More aggressive look for new 550bhp flagship; new name planned when it goes on sale later this year
Spy shot: much of the new DBS's bodywork is carbonfibre
A new 550bhp Aston Martin DBS replacement will spearhead the most significant revamp of the company’s model range since the relaunch of the iconic British sports car maker in 2003.
Seen here in Autocar’s exclusive artist’s impression, the more powerful, part-carbonfibre-bodied DBS successor seeks to recreate the muscle car magic of the late 1990s Vanquish.
The basic formula of the new DBS will remain unchanged. It will have a front-mounted 6.0-litre V12 engine, a transaxle gearbox and wishbone suspension, all underpinned by the ‘VH’ bonded and riveted alloy frame.
Despite the carried-over platform, a significant share of the unseen parts and most of the visible and tactile details of project VH310, as the car is known internally, are new.
To reinforce the message that the car is new, Aston is considering ditching the DBS name in favour of a new moniker.
The outer panels have all been retooled to give more aggressive looks, inspired by the £1.2 million One-77. There’s more carbonfibre and the cabin is higher in quality. The aim is to create more differentiation between it and the £150k Virage, introduced last year.
It will break the visual link with the DB9 by having a unique body, rather than relying on detailing add-ons and body kits, which is a criticism of the current model.
The rear wings are said to be fashioned from carbonfibre, like the front wings, bonnet and bootlid of today’s DBS.
Aston’s hallmark grille remains as a key styling feature, but the wider shape adds visual substance to the DBS’s stance. Another notable change is a more curvaceous bonnet, which bulges over the engine.
All the V12-engined model VH platform models will feature the raised bonnet line, which is needed to comply with the latest pedestrian protection rules. They demand more clearance above the tall V12, so the DB9 (project VH113), Virage and Rapide will feature it, too.
The Vantage family (VH200) is understood to be unaffected, largely because its dry-sump V8 is mounted lower, which leaves sufficient room above the engine.
In fact, all the V12 models, which make up about three-quarters of Aston’s 4000 annual production, will get the same underskin improvements to the VH platform.
This 2013-model-year range is vital for Aston. It has to keep Aston’s range fresh and exciting until global financial markets recover and finances can be topped up to fund a new alloy platform for the next generation of cars — codenamed VH500 (V12 cars) and VH600 (V8 cars) and known internally as the ‘alloy evolution’ models — towards the end of the decade.
With updates like this, the VH has been thoroughly re-engineered with many new parts, based on the lessons learned in the decade since the platform was first created.
The design and production have been simplified by combining multiple panels and brackets into single parts, stiffening the chassis and improving refinement.
The dynamics of the new DBS are understood to be broadly similar to those of the current car. There are detail improvements to the steering, grip and handling, partly because the new car has about 40bhp more power. The current car’s reasonable balance of ride and handling will be retained, according to sources, largely through the use of a revised version of today’s driver-adjustable adaptive dampers.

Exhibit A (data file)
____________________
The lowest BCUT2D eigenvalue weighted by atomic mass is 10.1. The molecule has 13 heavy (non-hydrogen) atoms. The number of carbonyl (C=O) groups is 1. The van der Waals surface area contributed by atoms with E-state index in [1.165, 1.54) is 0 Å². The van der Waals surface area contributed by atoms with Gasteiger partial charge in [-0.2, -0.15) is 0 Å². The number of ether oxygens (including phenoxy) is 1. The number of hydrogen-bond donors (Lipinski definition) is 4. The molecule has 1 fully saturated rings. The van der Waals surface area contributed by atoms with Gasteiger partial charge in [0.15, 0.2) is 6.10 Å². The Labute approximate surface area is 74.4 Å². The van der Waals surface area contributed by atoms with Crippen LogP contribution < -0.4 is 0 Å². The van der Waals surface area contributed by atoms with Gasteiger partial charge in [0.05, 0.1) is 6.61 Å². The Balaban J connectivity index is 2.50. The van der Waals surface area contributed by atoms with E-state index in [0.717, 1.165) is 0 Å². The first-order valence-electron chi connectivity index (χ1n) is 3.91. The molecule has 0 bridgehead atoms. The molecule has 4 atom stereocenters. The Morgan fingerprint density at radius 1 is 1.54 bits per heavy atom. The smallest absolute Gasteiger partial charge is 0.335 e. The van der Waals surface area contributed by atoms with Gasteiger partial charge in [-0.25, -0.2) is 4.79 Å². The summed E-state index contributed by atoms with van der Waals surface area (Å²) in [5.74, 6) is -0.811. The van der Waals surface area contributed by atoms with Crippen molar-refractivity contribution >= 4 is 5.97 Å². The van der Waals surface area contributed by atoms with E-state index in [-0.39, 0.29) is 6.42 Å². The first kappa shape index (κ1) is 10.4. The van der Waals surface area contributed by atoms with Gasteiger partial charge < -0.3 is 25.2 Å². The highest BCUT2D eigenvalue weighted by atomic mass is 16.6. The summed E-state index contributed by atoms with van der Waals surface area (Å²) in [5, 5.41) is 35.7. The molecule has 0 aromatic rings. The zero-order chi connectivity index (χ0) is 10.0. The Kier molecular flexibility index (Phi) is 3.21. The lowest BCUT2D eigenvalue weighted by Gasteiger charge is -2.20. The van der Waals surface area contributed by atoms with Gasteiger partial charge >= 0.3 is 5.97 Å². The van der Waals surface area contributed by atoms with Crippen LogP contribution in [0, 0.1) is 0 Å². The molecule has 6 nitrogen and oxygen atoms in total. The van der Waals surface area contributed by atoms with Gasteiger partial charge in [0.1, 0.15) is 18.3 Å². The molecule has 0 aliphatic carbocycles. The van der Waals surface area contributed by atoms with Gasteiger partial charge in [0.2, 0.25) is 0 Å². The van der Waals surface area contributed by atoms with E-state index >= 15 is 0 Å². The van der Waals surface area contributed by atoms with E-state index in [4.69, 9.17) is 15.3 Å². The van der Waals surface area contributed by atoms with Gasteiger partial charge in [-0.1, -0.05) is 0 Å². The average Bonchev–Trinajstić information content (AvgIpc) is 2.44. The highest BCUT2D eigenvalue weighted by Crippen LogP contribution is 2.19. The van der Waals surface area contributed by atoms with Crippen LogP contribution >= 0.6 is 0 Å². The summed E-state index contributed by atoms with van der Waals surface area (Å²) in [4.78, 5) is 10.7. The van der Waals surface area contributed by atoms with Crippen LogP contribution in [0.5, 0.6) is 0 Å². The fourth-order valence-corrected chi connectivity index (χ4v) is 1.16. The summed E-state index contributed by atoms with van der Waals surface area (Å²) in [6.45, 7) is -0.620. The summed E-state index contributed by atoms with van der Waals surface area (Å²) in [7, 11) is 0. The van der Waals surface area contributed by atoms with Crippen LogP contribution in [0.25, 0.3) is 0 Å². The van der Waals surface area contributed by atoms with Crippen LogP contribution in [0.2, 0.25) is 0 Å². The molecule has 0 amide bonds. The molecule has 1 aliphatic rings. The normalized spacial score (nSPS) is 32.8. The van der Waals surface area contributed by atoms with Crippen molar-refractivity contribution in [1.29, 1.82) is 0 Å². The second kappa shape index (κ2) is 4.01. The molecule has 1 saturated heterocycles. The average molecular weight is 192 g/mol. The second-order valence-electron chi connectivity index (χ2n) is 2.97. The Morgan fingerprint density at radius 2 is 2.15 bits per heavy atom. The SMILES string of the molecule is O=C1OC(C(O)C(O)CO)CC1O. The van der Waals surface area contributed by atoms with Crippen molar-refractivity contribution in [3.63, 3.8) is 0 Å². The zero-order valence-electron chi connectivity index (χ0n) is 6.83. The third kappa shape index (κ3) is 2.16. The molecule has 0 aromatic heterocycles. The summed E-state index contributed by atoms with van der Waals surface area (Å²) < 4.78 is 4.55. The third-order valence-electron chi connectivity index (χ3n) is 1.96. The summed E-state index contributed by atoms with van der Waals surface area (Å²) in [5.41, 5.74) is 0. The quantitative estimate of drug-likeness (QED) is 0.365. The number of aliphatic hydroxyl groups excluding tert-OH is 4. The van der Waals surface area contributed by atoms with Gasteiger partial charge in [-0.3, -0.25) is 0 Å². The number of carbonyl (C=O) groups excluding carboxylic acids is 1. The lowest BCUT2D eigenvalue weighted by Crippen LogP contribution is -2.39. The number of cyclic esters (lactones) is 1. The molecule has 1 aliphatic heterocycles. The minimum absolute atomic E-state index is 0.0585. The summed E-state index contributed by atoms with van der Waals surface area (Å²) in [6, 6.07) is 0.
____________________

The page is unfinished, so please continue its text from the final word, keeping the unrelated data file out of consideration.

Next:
A similar degree of attention to detail has gone into the new DBS/DB9/Rapide cabin. Although the basic dashboard architecture retains its characteristic deep and curvaceous shape, the material used is of a higher quality and the details are all improved.
The Nürburgring prototype scooped by Autocar retains the existing dashboard as disguise. But insiders insist that the production model will be noticeably improved, with new switchgear, instrument binnacle, interior trim and seats, which are said to improve the driving position considerably.
Purists are unlikely to welcome the deletion of the DBS’s six-speed manual gearbox. The DBS/DB9/Rapide family is one of the few remaining supercars still to offer this option.
However, very few customers specify a manual ’box, so the new DBS will feature a ZF automatic as standard.
Initially Aston is expected to retain the existing six-speed auto, before upgrading to a latest-spec eight-speed unit at a later date.
Aston is also beefing up the output of the venerable Cosworth-designed 6.0-litre V12, which in the DBS will be boosted up to 550bhp — the same as the mid-1990s Vantage delivered from its blown V8, and 100bhp more than the original Vanquish did in 2000.
The V12 remains naturally aspirated, so the extra power comes from improved internal components and a reprogrammed engine controller, which liberate about a seven per cent power hike on today’s 510bhp output.
Critics will say that this is insufficient to match the astonishing 730bhp Ferrari F12, but the DBS revamp is focused largely on the 3500 or so existing owners. They value the restraint of the Aston Martin brand, which means that the DBS has to be right for them more than it needs to entice Ferrari or AMG owners.
Nonetheless, Aston is hoping for better sales from the DBS. One source has suggested 1000 cars a year. At its peak in 2010, the DBS recorded 824 sales for both coupé and convertible body styles, so aiming for 1000 units from the new car in 2014-2015, when the new convertible is on sale, is not unreasonable.
Despite China’s lack of interest in supercars, Aston is also aiming to sell more new DBSs there.
Production of the new DBS is scheduled to start in the summer, although the market launch is tipped for later in the year. The Pebble Beach Concours d’Elegance in August and the Paris motor show a month later are pencilled in for the new DBS’s show debuts.
Prices are expected to rise from today’s £179,000 for the automatic coupé to around £185,000.